Reborn Yet Again
|Part of the Hôtel du Nord’s cozy dining room.|
September 14, 2005; updated July 11, 2007
It’s a rare pleasure to see a restaurant get better over time rather than deteriorate, but that is the case here. The service provided by an army of friendly, attractive young people buzzing around the dining room has improved tremendously since the restaurant first opened a couple of years ago, and the aggressive trendiness of both the clientele and the menu has been toned down.
The story of the legendary Hôtel du Nord, located on the Canal Saint-Martin, is a strange one. Its facade was made famous by Marcel Carné’s 1938 film of the same name, but the movie was actually shot in a studio. The derelict hotel was slated for demolition in the 1960s, but was saved by vociferous opposition from neighbors and film buffs – or at least the famous facade was saved; the rest of the building has been completely reconstructed. Today, all that remains of what has become an icon is its very unprepossessing but instantly familiar facade.
That, along with the burgeoning popularity of the area around the canal was enough, however, to attract new owners to the restaurant in 2005. They have nicely spiffed up the decor, creating a cozy ambience meant to evoke the 1930s and the “atmosphere” made so famous by the actress Arletty in the film. The low-ceilinged back room is done up with book-laden shelves, antique furniture and bric-a-brac, candles on the tables and ceiling fans (providing good ventilation). The bar/café area in the front has a brighter, airier ambiance than the back, and now there are even a few tables outside for fine-weather dining.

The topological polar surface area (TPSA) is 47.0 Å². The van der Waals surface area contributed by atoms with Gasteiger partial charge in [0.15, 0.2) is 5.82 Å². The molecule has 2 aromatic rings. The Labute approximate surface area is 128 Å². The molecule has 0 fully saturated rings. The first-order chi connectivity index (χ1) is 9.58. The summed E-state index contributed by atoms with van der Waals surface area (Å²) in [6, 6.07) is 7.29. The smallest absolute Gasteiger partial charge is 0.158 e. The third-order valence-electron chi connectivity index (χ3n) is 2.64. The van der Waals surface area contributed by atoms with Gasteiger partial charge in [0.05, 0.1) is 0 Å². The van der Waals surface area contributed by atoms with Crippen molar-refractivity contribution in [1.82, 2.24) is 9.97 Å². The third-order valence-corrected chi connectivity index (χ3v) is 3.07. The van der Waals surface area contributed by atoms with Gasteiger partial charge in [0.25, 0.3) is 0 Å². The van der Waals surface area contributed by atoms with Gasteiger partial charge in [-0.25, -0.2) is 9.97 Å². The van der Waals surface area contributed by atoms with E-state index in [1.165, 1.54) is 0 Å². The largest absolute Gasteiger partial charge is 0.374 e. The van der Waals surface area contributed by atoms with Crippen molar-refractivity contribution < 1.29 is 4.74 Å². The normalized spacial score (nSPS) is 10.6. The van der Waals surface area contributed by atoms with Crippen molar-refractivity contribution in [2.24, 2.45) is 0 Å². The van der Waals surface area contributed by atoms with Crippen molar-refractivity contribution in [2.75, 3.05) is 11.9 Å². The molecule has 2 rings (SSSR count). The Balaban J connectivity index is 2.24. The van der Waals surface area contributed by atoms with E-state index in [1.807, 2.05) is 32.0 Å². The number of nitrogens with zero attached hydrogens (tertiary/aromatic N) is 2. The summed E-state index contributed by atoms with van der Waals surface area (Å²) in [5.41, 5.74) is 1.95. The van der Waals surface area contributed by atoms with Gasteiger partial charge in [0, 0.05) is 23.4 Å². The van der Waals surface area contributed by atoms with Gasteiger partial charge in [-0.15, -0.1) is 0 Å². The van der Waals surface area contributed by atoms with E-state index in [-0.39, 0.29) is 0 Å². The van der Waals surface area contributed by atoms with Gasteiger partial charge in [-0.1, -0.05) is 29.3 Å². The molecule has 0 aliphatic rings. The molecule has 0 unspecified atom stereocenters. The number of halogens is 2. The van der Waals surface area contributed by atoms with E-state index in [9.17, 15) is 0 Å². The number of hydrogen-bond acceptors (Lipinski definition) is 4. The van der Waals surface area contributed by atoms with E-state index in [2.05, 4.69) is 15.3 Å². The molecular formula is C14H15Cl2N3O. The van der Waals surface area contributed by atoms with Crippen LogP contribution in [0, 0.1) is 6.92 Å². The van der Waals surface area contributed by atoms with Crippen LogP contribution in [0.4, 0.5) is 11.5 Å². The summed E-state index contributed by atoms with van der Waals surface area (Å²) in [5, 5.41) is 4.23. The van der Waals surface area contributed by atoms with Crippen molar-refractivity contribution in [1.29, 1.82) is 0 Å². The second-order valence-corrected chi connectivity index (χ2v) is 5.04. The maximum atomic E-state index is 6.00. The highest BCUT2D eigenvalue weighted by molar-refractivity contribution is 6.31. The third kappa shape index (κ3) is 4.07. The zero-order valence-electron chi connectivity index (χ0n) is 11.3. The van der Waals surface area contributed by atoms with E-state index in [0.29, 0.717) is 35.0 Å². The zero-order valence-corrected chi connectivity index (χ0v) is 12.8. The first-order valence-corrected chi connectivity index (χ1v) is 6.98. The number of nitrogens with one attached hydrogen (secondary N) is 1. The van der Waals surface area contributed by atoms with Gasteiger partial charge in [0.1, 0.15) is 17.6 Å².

The food is delicious and comes in hearty portions. One of my favorites is the tender, flavorful pork filet mignon served with can’t-get-enough pasta in tongue-blackening squid-ink sauce. The fish of the day on a recent visit was fresh sea bream, delicately touched with sesame oil and served with creamy mashed potatoes.
Starters include fusion dishes like “Chinese salad”; foie gras with mango chutney and coriander; gambas with sweet-and-sour sauce and red cabbage. Vegetarians have not been forgotten; the menu always includes one meatless dish.
Only two types of cheese, an Ossau Irraty served in the traditional Basque fashion with black-cherry jam and a goat’s cheese, are available, and the wine list is limited but well chosen, with a wide range of prices.
The prices (€7-€14.50 for a starter, €14-€20 for a main course) are on the high side of reasonable, but are typical for this kind of restaurant.
Hôtel du Nord: 102, quai de Jemmapes, 75010 Paris. Tel.: 01 40 40 78 78. Café open 9 a.m.-1:30 a.m.; restaurant open daily for lunch and dinner. www.hoteldunord.org/
© 2005/2007 Paris Update
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